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For a structural analysis of the issues and a view on the unrest that is likely to follow Brexit, see this: https://www.quora.com/Will-there-be-riots-if-Brexit-does-not-happen/answer/Richard-Lyon-41?ch=10&share=fdbcb7e5&srid=u41Ur

Dangerous times

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The will of the people is currently invoked in both the UK and the US.  But  only 17 million people (32% of the population) actively voted for Brexit.   Trump’s following is a minority of the US population, and heavily skewed on racial, class and gender lines.

As history shows, “the will of the people” comes easily to the lips of those with an anti-democratic agenda.   As Adorno and colleagues in the Frankfurt School argued after the rise of Nazism, the simple remedies of Fascism have a particular appeal to those who lack power.  Michael Rosen conveys ironically the apparently benign aspect of fascism:

Fascism arrives as your friend.
It will restore your honour,
make you feel proud,
protect your house,
give you a job,
clean up the neighbourhood,
remind you of how great you once were,
clear out the venal and the corrupt,
remove anything you feel is unlike you…

But fascism taps into eternal tribalism and hatred.   As Adam Gopnik says, the rise of Donald Trump is not merely a “people’s war” or a movement of the dispossessed.   Trump has no sympathy for the dispossessed.  In his presidential candidacy announcement, Trump announced: “When Mexico sends its people, they’re not sending their best…. They’re bringing drugs. They’re bringing crime. They’re rapists. And some, I assume, are good people.”   As Henry Giroux argues, Trump’s endless racist, hate-filled and misogynistic remarks are viewed by the mainstream media as indiscrete and colourful rather than as symptomatic of the tribal resentment and hostility on which he relies in his bid for power.

Max Joseph writes:

Trump’s hate-filled rhetoric, blatant chauvinism, mean bullying, and open admiration of authoritarian rulers are more than just hints of what’s to come if he is elected … I have become obsessed with opposing Trump because, throughout my short-ish life, I’ve asked myself why no one stopped Hitler on his way up.

Fascism, as Michael Rosen concludes, doesn’t walk in saying:
“Our programme means militias, mass imprisonments, transportations, war and persecution.”
 The sovereignty of a democratic parliament and the rule of law are bulwarks against an unthinkable future.
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On Political Leadership

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Possibly the most striking and chilling phrase to come out of the Chilcot report on the circumstances of the decision to invade Saddam Hussein’s Iraq is Tony Blair’s assurance to George Bush in July 2002: “I will be with you, whatever.”  As the Independent comments, these are like the words of a lover promising to be faithful till death us do part.  They suggest a level of emotion and relationship not often admitted between national leaders. They also indicate how the emotional needs and responses of one person might precipitate the death of thousands.

One of the best-known concepts that came out of the work of Adorno, Horkheimer and other members of the Frankfurt Group in the 1930s and 1940s, when they were trying to explain the catastrophe of Nazism, was the “authoritarian personality”. Although their work, including this concept, has been much critiqued subsequently, the Frankfurt school’s overall project of linking psychological characteristics with social movements offered original, holistic and connected thinking about the interplay of personality and power.

Adorno and Horkheimer explained the attraction of Fascism in terms of its providing psychic satisfactions for both leaders and followers. Put simply, leaders gained a sense of power by commanding a mass following, while followers gained a sense of security from their obedience. But the key concept was that these characteristics – of dominance and subservience – existed in everybody and were mobilised by particular social conditions. Hitler came to power as a result of the hopelessness engendered by the economic collapse of the early 1930s. The Nazi movement allowed the “masses” (as Hitler repeatedly called them in his autobiography Mein Kampf) to gain confidence from the direction of a “strong” leader, and also provided many opportunities for officers to exercise their own cruelty and dominance, most obviously over the despised “other”, Jewish people.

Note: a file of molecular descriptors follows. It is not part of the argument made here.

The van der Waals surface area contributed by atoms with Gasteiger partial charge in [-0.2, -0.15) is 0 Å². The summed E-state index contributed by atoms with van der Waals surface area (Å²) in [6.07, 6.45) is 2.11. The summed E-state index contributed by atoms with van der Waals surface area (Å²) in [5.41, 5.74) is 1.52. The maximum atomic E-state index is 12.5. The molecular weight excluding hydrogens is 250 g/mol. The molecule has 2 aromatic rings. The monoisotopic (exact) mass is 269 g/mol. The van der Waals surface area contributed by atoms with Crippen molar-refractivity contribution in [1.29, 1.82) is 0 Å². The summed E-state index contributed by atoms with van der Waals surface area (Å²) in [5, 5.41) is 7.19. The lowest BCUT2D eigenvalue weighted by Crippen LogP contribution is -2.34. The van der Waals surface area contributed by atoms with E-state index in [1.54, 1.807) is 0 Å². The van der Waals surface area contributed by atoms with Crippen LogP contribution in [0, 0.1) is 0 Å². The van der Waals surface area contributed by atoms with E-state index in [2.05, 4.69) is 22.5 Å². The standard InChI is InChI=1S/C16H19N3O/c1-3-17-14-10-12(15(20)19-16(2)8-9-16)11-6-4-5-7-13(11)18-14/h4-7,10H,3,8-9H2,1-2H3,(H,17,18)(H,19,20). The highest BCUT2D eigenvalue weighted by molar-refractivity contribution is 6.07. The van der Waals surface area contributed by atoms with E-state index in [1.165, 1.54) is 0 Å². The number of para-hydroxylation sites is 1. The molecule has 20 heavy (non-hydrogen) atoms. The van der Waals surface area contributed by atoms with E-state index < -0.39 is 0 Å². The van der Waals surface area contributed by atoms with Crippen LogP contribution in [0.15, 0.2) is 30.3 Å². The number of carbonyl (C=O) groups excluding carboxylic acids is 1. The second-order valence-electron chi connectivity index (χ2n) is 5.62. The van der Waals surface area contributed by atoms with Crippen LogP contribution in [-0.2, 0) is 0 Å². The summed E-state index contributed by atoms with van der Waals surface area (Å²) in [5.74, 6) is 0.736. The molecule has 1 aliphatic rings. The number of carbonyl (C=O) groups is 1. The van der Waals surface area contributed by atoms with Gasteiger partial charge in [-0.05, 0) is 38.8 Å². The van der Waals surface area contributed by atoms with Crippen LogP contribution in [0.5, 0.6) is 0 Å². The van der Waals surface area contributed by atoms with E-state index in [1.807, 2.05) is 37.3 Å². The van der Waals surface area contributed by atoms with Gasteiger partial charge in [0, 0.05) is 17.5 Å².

When Tony Blair pledged himself to George Bush, he was gaining both security and power.  He was stepping onto the world stage of military intervention as the companion of a man whose country had (as Blair has said in his recent statement) 95% of the assets required to go to war in Iraq.  He followed Bush, but, as the Chilcot report reveals, he was not merely pulled along by events.  In the UK, he pursued his desire for power single-mindedly, manipulating both his Cabinet and Parliament and, through his performance as a charismatic speaker and with the support of much of the media, the people also. It was only when the deception involved in going to war and the disastrous consequences of the enterprise became clear that the charisma of Blair faded.

Today, the day after the publication of the Chilcot report, the current leader of the Labour Party is criticised in the media for not using the Chilcot revelations to launch a swingeing attack on Blair. He is also, of course, more widely criticised for his supposed incapacity to unite the Labour Party and secure sufficient votes to defeat the current government in the next election.  Jeremy Corbyn is a very different person from Tony Blair. In March 2003, he demonstrated outside Parliament with 2 million others to protest the imminent invasion of Iraq.  He addressed the crowd competently, but, then as now, the inspiration that he gives his many followers derives from what he says rather than from the way he says it.  He is constantly criticised in the press and by members of the Parliamentary Labour Party for lacking the capacity for leadership – although the Labour Party now has more members, many of whom have joined because of Corbyn’s unwavering socialist principles, than ever before. In part, at least, this supposed incapacity for leadership derives from his refusal to personalise politics in the way that is common in most political discourse.

Perhaps Corbyn will not succeed in attracting sufficient voters in a general election to unseat the current government, split and chaotic though it is. But he is modelling a new kind of politics and a new kind of leadership where authenticity and principle replace charisma and deceit.  It would be good to think that people might follow him because of his policies and values rather than for the irrational motives of the authoritarian personality.